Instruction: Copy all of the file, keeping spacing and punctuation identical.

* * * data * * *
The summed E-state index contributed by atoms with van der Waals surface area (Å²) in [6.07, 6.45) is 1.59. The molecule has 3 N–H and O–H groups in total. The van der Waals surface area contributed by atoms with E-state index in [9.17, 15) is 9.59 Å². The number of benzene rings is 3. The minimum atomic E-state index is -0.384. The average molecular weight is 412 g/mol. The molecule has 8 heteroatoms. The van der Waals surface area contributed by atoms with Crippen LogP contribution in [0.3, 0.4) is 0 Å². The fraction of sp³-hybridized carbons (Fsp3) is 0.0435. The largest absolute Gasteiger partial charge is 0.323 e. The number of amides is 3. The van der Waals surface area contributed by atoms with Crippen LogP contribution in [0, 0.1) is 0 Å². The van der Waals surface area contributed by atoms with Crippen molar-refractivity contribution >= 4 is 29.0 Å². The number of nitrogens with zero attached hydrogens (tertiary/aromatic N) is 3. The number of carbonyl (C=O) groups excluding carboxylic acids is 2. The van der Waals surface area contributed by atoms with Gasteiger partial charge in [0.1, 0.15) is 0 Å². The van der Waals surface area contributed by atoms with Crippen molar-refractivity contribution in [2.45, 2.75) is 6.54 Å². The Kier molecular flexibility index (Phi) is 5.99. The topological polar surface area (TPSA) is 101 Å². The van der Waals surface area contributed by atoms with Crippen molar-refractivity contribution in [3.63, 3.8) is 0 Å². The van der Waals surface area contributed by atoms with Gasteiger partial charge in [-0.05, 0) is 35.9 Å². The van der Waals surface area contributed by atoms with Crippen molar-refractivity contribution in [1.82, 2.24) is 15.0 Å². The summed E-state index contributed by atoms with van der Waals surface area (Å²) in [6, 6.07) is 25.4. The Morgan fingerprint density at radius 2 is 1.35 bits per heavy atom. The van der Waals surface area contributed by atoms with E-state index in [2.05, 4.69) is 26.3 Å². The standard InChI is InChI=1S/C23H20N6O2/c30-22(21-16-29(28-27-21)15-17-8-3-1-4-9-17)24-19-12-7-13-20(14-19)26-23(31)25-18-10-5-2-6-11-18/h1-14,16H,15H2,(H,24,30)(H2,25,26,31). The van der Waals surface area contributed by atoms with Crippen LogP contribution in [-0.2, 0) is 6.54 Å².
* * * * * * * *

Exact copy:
The summed E-state index contributed by atoms with van der Waals surface area (Å²) in [6.07, 6.45) is 1.59. The molecule has 3 N–H and O–H groups in total. The van der Waals surface area contributed by atoms with E-state index in [9.17, 15) is 9.59 Å². The number of benzene rings is 3. The minimum atomic E-state index is -0.384. The average molecular weight is 412 g/mol. The molecule has 8 heteroatoms. The van der Waals surface area contributed by atoms with Crippen LogP contribution in [0.3, 0.4) is 0 Å². The fraction of sp³-hybridized carbons (Fsp3) is 0.0435. The largest absolute Gasteiger partial charge is 0.323 e. The number of amides is 3. The van der Waals surface area contributed by atoms with Crippen LogP contribution in [0, 0.1) is 0 Å². The van der Waals surface area contributed by atoms with Crippen molar-refractivity contribution >= 4 is 29.0 Å². The number of nitrogens with zero attached hydrogens (tertiary/aromatic N) is 3. The number of carbonyl (C=O) groups excluding carboxylic acids is 2. The van der Waals surface area contributed by atoms with Gasteiger partial charge in [0.1, 0.15) is 0 Å². The van der Waals surface area contributed by atoms with Crippen molar-refractivity contribution in [2.45, 2.75) is 6.54 Å². The Kier molecular flexibility index (Phi) is 5.99. The topological polar surface area (TPSA) is 101 Å². The van der Waals surface area contributed by atoms with Crippen molar-refractivity contribution in [3.63, 3.8) is 0 Å². The van der Waals surface area contributed by atoms with Gasteiger partial charge in [-0.05, 0) is 35.9 Å². The van der Waals surface area contributed by atoms with Crippen molar-refractivity contribution in [1.82, 2.24) is 15.0 Å². The summed E-state index contributed by atoms with van der Waals surface area (Å²) in [6, 6.07) is 25.4. The Morgan fingerprint density at radius 2 is 1.35 bits per heavy atom. The van der Waals surface area contributed by atoms with E-state index in [2.05, 4.69) is 26.3 Å². The standard InChI is InChI=1S/C23H20N6O2/c30-22(21-16-29(28-27-21)15-17-8-3-1-4-9-17)24-19-12-7-13-20(14-19)26-23(31)25-18-10-5-2-6-11-18/h1-14,16H,15H2,(H,24,30)(H2,25,26,31). The van der Waals surface area contributed by atoms with Crippen LogP contribution in [-0.2, 0) is 6.54 Å².